April 2016 — Jake at Redondo Sportfishing on the pier says most of the action has been on mackerel and small calico (kelp) bass although some keeper-size bass are also showing up including a 20-inch fish last week (taken on an anchovy). A 17-inch sheephead also grabbed some bait, although it preferred a strip of squid. He says quite a few sargo are also showing up and some are pretty good sized. Expect the normal perch and perch-like species under the pier.
July 2016 — Scott at the pier says they are still picking up small yellowtail (2-4 pounds) although not in the numbers seen a few weeks ago. What bait. Cut bait/cut anchovies as well as feathers and lures. As usual there are also a lot of calico (kelp) bass and though most are small, illegal fish, keeper-size fish are caught every day. He says last but not least are some sargo including some nice-sized ones.
June 2017 — Jason at the pier says it’s mostly kelp (calico) bass but they’re also getting some sand bass along with the usual good numbers of perch under the pier. He does say the senorita (aka bait stealers) are out in big numbers The good new is that bonito are starting to show and some are decent-sized. Most angers are using the traditional bubbles with a feather but anglers are also getting them on MegaBaits and LuckyCraft lures. He says a few halibut and rays have also shown but they are few and far between. I asked about the bubble and warm water. He says they power up the plant when they are expecting a need for more electricity and if you see smoke from the stacks that means the plant is on and that cool water is being sucked in—and warm water being expelled. When that happens the bonito and yellowtail enter the harbor. So, keep an eye out for the smoke from the stacks!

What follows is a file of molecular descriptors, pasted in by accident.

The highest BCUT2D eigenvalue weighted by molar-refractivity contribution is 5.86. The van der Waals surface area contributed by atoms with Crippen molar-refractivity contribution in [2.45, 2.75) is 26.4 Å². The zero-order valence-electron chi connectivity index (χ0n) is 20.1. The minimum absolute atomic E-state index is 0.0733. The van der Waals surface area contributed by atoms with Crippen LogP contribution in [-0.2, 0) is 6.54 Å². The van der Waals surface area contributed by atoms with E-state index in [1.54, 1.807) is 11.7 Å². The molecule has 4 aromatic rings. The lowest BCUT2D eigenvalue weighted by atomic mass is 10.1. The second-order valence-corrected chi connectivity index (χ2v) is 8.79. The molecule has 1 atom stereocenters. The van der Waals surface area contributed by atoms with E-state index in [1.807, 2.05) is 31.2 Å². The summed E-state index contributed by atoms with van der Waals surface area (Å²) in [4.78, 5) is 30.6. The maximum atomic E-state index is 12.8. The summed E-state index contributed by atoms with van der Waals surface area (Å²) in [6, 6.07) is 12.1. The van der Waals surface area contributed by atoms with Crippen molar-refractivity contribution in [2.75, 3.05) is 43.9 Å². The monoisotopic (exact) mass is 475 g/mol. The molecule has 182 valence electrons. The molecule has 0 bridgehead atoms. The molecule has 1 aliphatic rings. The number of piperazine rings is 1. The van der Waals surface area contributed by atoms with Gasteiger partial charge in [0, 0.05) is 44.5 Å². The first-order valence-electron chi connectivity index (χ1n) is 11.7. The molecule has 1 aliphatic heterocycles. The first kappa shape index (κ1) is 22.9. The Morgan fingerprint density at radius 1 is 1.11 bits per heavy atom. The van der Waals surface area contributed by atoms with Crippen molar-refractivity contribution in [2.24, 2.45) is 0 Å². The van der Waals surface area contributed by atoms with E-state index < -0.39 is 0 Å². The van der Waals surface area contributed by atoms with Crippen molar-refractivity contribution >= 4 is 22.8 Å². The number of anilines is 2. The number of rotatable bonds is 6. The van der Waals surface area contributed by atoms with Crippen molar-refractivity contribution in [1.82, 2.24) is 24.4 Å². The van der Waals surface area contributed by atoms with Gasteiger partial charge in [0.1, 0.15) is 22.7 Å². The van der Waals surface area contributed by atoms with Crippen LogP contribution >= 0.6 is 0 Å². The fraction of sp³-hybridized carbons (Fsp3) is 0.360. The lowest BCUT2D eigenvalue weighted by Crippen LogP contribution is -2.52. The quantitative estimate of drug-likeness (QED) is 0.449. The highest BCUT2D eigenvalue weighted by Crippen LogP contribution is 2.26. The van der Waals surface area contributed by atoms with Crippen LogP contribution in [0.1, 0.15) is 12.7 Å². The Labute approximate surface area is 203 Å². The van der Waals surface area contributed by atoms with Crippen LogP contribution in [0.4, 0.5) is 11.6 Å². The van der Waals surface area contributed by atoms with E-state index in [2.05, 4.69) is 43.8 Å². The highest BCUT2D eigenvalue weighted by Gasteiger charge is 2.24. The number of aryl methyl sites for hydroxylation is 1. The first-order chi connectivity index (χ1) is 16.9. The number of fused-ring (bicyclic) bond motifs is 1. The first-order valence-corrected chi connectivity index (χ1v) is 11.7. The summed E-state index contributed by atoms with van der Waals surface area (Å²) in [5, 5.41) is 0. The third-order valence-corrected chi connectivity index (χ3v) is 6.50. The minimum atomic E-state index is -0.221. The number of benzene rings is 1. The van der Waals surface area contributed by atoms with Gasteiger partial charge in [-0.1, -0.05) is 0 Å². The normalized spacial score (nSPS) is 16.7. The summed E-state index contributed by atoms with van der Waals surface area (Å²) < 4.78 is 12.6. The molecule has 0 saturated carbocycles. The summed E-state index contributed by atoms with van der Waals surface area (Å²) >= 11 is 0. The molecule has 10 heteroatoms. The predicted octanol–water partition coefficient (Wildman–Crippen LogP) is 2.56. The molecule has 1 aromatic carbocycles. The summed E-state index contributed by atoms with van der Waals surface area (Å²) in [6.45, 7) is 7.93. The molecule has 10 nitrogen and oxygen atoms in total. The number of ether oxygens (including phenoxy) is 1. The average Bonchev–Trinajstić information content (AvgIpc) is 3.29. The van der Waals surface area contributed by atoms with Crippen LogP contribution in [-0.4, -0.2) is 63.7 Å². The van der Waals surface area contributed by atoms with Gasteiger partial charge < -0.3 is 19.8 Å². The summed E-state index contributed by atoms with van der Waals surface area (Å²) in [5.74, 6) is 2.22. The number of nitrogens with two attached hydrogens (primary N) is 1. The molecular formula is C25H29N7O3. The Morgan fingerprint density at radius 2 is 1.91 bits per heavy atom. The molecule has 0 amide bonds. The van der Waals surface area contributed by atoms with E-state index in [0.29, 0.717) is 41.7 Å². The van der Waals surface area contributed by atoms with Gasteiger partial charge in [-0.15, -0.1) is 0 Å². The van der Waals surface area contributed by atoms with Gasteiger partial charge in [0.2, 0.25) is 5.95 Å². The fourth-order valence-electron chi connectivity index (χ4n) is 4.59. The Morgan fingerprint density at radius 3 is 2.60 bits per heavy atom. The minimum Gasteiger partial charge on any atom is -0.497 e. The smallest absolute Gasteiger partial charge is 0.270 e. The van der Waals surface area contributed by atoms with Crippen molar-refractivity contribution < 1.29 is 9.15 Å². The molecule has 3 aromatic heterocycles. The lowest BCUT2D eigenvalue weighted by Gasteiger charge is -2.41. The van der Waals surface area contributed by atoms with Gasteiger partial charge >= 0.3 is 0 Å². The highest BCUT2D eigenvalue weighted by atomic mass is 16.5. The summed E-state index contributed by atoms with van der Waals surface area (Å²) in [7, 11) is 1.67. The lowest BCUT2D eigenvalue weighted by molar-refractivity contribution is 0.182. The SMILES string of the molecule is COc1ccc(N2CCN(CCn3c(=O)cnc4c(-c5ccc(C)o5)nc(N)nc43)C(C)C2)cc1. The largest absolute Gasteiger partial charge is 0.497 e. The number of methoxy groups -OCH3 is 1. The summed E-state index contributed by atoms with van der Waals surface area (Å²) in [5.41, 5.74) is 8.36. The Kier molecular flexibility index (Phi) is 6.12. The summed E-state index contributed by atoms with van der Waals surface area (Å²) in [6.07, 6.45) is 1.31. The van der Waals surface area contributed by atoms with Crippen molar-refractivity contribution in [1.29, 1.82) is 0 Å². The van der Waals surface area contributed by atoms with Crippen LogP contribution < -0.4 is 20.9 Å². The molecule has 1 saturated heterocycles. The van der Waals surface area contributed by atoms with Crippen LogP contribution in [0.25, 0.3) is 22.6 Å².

August 2017 — Jake at the pier says it’s still mostly kelp (calico) bass but they are also getting a few halibut on the bottom (though most are shorts). Bonito and yellowtail are showing in the harbor and though boiling at times most of them are staying away from the hooks (although a few bonito have been landed). A 5-foot long shovelnose was caught the morning I called but overall things have slowed a little since they closed the end of the pier. As for under the pier, it’s the normal perch and perch-like species. He also said they pier may be closing in a couple of months. The City Council is considering rebuilding the pier along with other harbor projects. No idea on how long it could be closed.
Sept. 2017 — The BAD news is that the pier will probably close around November 1. The good news is that there’s still a little time to fish the pier. Jake at the pier’s tackle store says it’s still basically kelp (calico) bass after kelp bass and not too much else although an occasional perch, sargo, opaleye or other bottom fish shows up. Bonito are boiling in the morning but they are reluctant to bite. I was there on 8/28 and saw the same thing. I caught many, many kelp bass but all were small, illegal-size fish. Bonito were boiling out by the “bubble” but I only saw one hooked and it was “farmed” by the angler. A small boat was anchored right by the bubble and they were catching bonito and at least a couple of yellowtail so the yellows should also be available off the pier. I was surprised the day I was there because I didn’t get my usual mix of bottom fish. I did catch quite a few senorita, a couple of rock wrasse, and a small opaleye but I didn’t see any of the other perch and perch-like species that are normally are found under the pier. As for the pier, it will be closed but so far the city fathers are saying it will be rebuilt.
Closed — waiting for a rebuild.